Simplified: The city council on Tuesday approved a plan to use a special incentive — known as tax increase funding — to construct a new affordable housing project in northeast Sioux Falls.
Why it matters
- It is unusual that the city council is using tax increase financing (TIFs) for a housing development — an issue that caused much discussion during Monday’s council meeting.
- TIFs are a tool to motivate developers bring large projects to Sioux Falls by offsetting their costs. Historically, TIFs have been used for large multipurpose developments such as Cherapa Place and the Steel District currently under construction.
- As the city tries to address an ongoing housing crisis, the planning department has been working on a plan to use TIFs to offset construction costs for new homes in an effort to keep homebuyer prices below $340,000.
“We are targeting those who are ready for home ownership but are struggling to get there because of the price,” planning director Jeff Eckhoff told the council on Monday. “(And) we wanted to make sure that whatever we came up with would work in the marketplace.”
How will the TIF work?
TIFs essentially take what a property would have paid in taxes to the city’s general fund and instead return the money to the developer to cover their costs.
- Then the Taxes levied on the newly developed property will be used to amortize the TIF in the next 20 years.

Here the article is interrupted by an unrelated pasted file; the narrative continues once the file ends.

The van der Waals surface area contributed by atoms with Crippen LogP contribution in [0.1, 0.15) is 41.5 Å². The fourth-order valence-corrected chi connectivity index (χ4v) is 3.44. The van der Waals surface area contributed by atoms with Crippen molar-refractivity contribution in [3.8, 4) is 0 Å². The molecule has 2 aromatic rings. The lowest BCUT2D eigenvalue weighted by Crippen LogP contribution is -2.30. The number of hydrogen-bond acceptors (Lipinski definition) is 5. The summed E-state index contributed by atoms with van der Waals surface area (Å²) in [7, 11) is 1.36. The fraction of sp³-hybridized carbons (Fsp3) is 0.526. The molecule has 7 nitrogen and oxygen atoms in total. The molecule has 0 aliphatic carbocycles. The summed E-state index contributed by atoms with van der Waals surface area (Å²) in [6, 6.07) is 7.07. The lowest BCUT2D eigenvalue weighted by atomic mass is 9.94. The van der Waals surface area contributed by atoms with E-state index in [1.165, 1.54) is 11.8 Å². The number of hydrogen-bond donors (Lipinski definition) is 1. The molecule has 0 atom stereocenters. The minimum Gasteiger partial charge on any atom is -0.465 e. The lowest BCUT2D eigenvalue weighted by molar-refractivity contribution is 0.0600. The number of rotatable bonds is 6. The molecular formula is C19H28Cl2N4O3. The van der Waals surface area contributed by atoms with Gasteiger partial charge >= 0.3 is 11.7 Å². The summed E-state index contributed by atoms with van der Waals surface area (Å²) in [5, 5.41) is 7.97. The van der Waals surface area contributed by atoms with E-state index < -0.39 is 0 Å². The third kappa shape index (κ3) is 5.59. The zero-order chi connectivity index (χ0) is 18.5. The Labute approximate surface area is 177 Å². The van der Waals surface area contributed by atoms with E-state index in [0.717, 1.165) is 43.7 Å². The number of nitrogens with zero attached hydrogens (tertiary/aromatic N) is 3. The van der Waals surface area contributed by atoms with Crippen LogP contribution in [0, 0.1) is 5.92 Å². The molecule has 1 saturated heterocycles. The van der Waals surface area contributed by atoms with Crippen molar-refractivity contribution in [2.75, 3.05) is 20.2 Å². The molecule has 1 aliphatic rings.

This affordable housing TIF is unique in that state laws do not permit the use of TIFs in single family home construction, but the City can use the financing method to offset infrastructure costs.
- The $2.14 million TIF will help Nielson Development – the group behind the project – cover the costs of preparing the site for housing, framing, etc.
What is the plan for this affordable housing project?
The project will be a development worth over $20 million bringing it 65 single family homes for nearly 10 acres off Veterans Parkway and Madison Street in northeast Sioux Falls.
- Houses will range in price from approx $230,000 to $323,000.
- Construction should start as early as next spring, with the aim of having that 15 houses completed in 2023.
“This will give 65 families the opportunity to own a home,” said Councilor Marshall Selberg.
Why do we call $300,000 homes “affordable”?
It helps to see which frame the city uses to make decisions about what is “affordable” or “accessible”.
- In this case the city with the state’s first-time buyer program as a benchmark.
- The first-time homebuyer program sets a cap on the home price for buyers using this type of loan. Since this year this price is $340,000. The most expensive property in the proposed Nielson development is approximately $15,000 below this cap.
Council members and city officials have also used the phrase “barrier-free living” instead of “affordable living” – which means they are focused on helping provide housing at all levels.
“I don’t see this as creating affordable housing…this is accessible housing for workers,” Councilor Rich Merkouris said. “Do we need it? Absolutely. Are we publicly investing in it? Absolutely… It’s not an either/or, it’s a both/and.”
What happens next?
It’s the city’s goal now Use this type of TIF to attract more developers to build affordable and accessible housing.
“What I’m looking for is something that’s a repeatable process,” Merkouris said.